But there were also those extremely far removed from that indifference. Thanks to Nanigashi’s violent swearing, I suddenly recalled something. I felt like I had heard a similar story yesterday.
Except, the only ones who could talk about its contents were probably the two directly involved.
There was a bus stop on the side of the road.
Thankfully, there was also a small waiting area with a roof over it. The sheet iron walls were spotted with rust; the nailed-in sign had an old-looking font and glossy enamel finish. The bench was made out of plastic, and although the structure looked like it was supposed to be able to stave off a typhoon, the constant weathering made it appear somewhat fragile. In actuality, there was a large fissure stretching across it. A portion of it had faded and none of the pieces had fallen. It didn’t look like it had split recently.
It was the perfect place to watch the Kamiyama High School students as they passed by. I nonchalantly stepped inside the structure and pressed myself against the shady portion as if to hide myself. As long as I waited, I’d be able to catch Chitanda when she came.
Even though Nanigashi had hissed at me to run, I ended up not even walking. There was more or less a reason for doing this.
This morning, before I had even left the starting line, I came up with an idea. Yesterday, there were three of us in the Earth Sciences lecture room: Chitanda, Ōhinata, and I. Afterwards came Ibara, who told us that Ōhinata said she was going to leave the club. As a basic summary, none of that was incorrect.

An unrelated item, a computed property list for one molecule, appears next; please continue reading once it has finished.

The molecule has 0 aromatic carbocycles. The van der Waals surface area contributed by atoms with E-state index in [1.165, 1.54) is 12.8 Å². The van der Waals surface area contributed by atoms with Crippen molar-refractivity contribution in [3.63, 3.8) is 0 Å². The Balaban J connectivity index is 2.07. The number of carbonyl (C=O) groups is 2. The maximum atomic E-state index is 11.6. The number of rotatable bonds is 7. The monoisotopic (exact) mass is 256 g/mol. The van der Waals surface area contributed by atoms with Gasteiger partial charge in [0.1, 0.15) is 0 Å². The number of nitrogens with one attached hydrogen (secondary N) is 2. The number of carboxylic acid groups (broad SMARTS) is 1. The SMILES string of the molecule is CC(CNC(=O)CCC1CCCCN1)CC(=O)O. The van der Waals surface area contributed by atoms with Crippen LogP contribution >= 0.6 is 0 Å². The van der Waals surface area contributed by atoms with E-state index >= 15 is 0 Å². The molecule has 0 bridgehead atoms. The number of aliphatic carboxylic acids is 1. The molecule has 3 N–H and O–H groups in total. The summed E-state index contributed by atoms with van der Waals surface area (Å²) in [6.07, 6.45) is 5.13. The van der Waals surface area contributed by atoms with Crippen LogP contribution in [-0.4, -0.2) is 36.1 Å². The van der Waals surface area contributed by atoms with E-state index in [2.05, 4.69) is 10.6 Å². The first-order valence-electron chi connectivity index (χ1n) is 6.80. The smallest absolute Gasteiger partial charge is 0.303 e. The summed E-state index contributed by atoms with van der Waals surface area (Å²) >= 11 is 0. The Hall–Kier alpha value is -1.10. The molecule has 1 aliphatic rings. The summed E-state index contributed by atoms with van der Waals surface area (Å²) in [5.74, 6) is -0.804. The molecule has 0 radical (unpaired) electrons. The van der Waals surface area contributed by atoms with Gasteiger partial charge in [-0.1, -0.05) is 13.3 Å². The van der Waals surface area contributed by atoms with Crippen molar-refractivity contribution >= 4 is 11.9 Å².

My recollections ended there, however, and the rest of the stories I heard from Ibara and Satoshi later on only served to illustrate just how important those dozens of minutes after school truly were. Saying “I was reading a book at the time so I don’t remember anything” wouldn’t cut it. As I realized this, a memory that I once deemed meaningless and threw out as a result resurfaced once more.
Setting aside if it’s even true or not, Chitanda believed that Ōhinata quitting was her fault and took the responsibility for it on herself. Even had I shamelessly got up and chased after her, saying, “I might be able to help, so please tell me the entire story,” she would have likely just shook her head silently. She was the kind of person that wouldn’t bend after something like that.
I had to stop Chitanda.
To that end, I absolutely had to remember what exactly happened yesterday after school and present her with a single inference. In other words, an inference explaining why Chitanda thought she herself was responsible for Ōhinata quitting.
I felt like I might know why.
Translator's Notes and References
- Boys’ Festival, taking place on May 5th, is often celebrated by hanging carp-like tube banners that flow in the wind.